Farooq moved onto the board of Software Communications last July, in which time its shares have actually risen from 6¢ to 7¢, but it's still no great triumph. Central Exchange is currently 1.5¢ and has been pretty much a flatliner for the past two years. If you showed its share graph to a heart surgeon he'd advise you to turn off the life support.

    A second point several of these companies have in common is that they've been operational failures. Queste tried to develop VoiceNet technology, which has been a failure. Fast Scout wanted to develop an internet search engine. So far it hasn't, and even if it did it would almost certainly find that Google has too big a headstart.

    Central Exchange wanted to roll out a national telephone system and hasn't. Bigshop has abandoned its original purpose of online retailing and become a takeover merchant.

    A third similarity is that they are all, for most practical purposes, cashboxes. Farooq has gone shopping among busted dot coms that have open share registers and some residual cash, in each case buying enough shares to ensure a couple of board seats and effective minority control.

    A fourth similarity is that companies that come under Farooq's control think it's a great idea to do deals with other companies associated with Farooq and his extensive family. Fast Scout's internet indexing system was being put together under contract by a Pakistani company called Database Systems, of which more than half the capital seems to be held by interests associated with the Farooq family. Queste sold VoiceNet to Central Exchange, which is now proposing to take over Juniper Resources, of which Farooq is a director.

    Almost the only person deriving much benefit from these stocks is Farooq. He is chairman and managing director of Queste (remuneration $135,000), Fast Scout ($108,000) and Bigshop ($69,000) and chairman of Central Exchange ($130,000).

    Pierpont's spies on the Biota board say Farooq has told them he wanted to take control of the companies, merge them and use their combined cash of maybe $50 million to make a large acquisition.

    Gazing into the rather cloudy Pierpont crystal ball, your correspondent was prepared to make a wild guess that it might be some outfit in which the Khan family had an investment already.

    Until Pierpont checked by ringing Farooq, who said no, he didn't have any acquisition in mind at all, and especially not one with which he was associated. Farooq said he'd bought into Biota because he thought the company's biotech assets had value that hadn't been recognised by the markets and he wanted to make sure they were recognised. "We don't have any great plans to sell a you-beaut biotech company into Biota or to take the cash out," he said.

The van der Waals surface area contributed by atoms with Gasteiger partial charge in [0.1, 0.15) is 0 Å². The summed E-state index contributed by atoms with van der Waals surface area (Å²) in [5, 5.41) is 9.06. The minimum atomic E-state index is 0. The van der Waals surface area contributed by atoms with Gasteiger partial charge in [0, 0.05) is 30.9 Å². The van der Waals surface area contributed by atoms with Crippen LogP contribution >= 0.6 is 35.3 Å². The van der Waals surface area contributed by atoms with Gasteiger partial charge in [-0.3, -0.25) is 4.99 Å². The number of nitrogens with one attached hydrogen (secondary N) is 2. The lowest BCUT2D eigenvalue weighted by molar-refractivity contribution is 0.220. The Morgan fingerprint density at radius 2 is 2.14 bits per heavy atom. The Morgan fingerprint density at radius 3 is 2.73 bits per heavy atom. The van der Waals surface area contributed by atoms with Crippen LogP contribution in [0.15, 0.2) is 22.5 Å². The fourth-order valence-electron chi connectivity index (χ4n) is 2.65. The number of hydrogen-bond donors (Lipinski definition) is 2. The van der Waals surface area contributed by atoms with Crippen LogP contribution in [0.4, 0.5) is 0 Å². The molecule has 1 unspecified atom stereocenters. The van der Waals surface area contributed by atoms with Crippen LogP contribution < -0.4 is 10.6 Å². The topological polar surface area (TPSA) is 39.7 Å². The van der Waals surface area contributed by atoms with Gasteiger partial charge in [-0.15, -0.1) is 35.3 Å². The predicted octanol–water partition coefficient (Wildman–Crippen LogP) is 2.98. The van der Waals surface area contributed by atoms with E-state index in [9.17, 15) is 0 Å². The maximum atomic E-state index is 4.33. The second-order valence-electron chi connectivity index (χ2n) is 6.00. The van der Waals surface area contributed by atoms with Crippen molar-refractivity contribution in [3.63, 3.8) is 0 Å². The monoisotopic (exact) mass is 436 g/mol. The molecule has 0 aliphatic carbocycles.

Pierpont should point out that Farooq is just doing what entrepreneurs do. By buying into cashboxes, he's marshalling capital and maybe redirecting it. And in a free market, shareholders have a right to decide whether to (1) back Farooq to run Biota, (2) sell their shares on market and head for the sidelines or (3) hang in nobly as suppliers of patient capital while Professor Algae grapples with little rhinoviruses.

    If Pierpont were a noble investor who put the national interest first, he'd go for (3). If he were selfish and concerned only with saving his investment, he'd go for (2), because the share price of Biota is 50¢, which is 10¢ above its cash backing and the cash mightn't be there for much longer.

    The point is if Australia is ever going to get anywhere in biotech, then having it done by companies such as Biota is a very uncertain way of achieving the result. Unless firms like Biota hit the jackpot straight away (and the FDA is purpose-designed so they can't), they are always liable to fall into long periods where they're working on research and testing, and their bank of (highly necessary) capital makes them an easy target.

    Maybe biotechs should be set up as pooled development funds or in some special structure, because plain listed companies will always be difficult to defend unless the biotech has a big brother on the share register. The alternative will be to wait for the Farooqs of the market to save us from the common cold, in which case we'd better all go long Kleenex.